An exhibit on Jackie Robinson opens at the Museum of the City of New York on Thursday, the centennial of the birth of the man who broke Major League Baseball’s colour barrier.
Robinson first played for the Brooklyn Dodgers on April 15, 1947. He died at age 53 in 1972.
The exhibit features memorabilia and 32 photographs originally shot for Look magazine, plus footage of Robinson hitting grounders to his son in the backyard of the family house in Stamford, Connecticut.
Rachel Robinson, the ballplayer’s wife, planned to attend the opening. The celebration and baseball’s annual Jackie Robinson Day on April 15 will focus attention on the Jackie Robinson Museum in the SoHo section of Manhattan, scheduled to open in December.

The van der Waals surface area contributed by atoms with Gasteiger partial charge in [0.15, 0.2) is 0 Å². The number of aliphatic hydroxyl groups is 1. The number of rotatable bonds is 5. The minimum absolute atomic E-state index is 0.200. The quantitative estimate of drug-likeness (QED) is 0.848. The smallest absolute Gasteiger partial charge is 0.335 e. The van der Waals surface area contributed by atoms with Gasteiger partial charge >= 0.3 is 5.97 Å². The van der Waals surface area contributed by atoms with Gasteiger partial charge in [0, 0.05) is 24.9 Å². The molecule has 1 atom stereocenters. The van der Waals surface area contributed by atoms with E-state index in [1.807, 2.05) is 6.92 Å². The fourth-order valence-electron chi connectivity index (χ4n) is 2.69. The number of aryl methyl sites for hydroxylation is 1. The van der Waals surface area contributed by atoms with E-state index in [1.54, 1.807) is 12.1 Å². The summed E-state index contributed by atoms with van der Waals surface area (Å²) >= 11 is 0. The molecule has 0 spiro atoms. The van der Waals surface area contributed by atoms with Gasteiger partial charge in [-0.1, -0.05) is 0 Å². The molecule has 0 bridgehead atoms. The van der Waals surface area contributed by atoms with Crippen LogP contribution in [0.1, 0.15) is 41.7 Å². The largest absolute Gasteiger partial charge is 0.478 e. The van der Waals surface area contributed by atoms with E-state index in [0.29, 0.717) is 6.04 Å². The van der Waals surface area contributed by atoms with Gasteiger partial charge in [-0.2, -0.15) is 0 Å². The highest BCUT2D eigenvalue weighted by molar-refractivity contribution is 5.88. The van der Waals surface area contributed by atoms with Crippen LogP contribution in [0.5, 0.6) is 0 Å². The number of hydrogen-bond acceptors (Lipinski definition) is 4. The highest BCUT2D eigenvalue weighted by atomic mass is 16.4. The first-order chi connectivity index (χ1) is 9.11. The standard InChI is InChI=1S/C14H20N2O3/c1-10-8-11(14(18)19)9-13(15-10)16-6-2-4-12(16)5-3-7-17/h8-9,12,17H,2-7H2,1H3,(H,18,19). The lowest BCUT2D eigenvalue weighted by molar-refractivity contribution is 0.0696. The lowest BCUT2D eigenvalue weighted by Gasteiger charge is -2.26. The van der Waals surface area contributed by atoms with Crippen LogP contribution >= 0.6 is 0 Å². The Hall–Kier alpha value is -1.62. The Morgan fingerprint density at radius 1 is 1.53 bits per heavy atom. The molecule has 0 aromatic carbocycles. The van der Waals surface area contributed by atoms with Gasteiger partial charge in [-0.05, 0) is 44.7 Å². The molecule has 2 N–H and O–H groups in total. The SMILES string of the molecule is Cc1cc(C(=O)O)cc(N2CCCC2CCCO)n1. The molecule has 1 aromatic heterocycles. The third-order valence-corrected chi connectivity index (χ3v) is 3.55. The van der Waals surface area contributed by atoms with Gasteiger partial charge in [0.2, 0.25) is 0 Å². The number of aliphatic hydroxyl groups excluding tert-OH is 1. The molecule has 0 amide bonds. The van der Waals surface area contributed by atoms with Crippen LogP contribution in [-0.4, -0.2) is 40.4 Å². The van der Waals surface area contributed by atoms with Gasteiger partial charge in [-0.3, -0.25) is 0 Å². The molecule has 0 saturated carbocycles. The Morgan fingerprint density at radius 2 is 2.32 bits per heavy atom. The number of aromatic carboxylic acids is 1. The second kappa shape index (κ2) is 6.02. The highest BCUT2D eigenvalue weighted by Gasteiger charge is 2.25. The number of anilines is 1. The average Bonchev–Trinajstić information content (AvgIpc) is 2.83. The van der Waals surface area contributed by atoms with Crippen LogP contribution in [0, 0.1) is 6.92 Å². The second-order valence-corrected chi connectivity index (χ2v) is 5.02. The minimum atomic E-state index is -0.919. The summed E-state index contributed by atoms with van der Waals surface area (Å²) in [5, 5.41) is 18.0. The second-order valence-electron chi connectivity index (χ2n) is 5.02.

Della Britton Baeza, CEO of the Jackie Robinson Foundation, said $28 million has been raised toward a $42-million goal — matching Robinson’s uniform number, which was retired throughout the major leagues in 1997.
The money raised covers construction costs, and an additional $4 million is needed for marketing and staff. The overall goal includes $10 million for an endowment.
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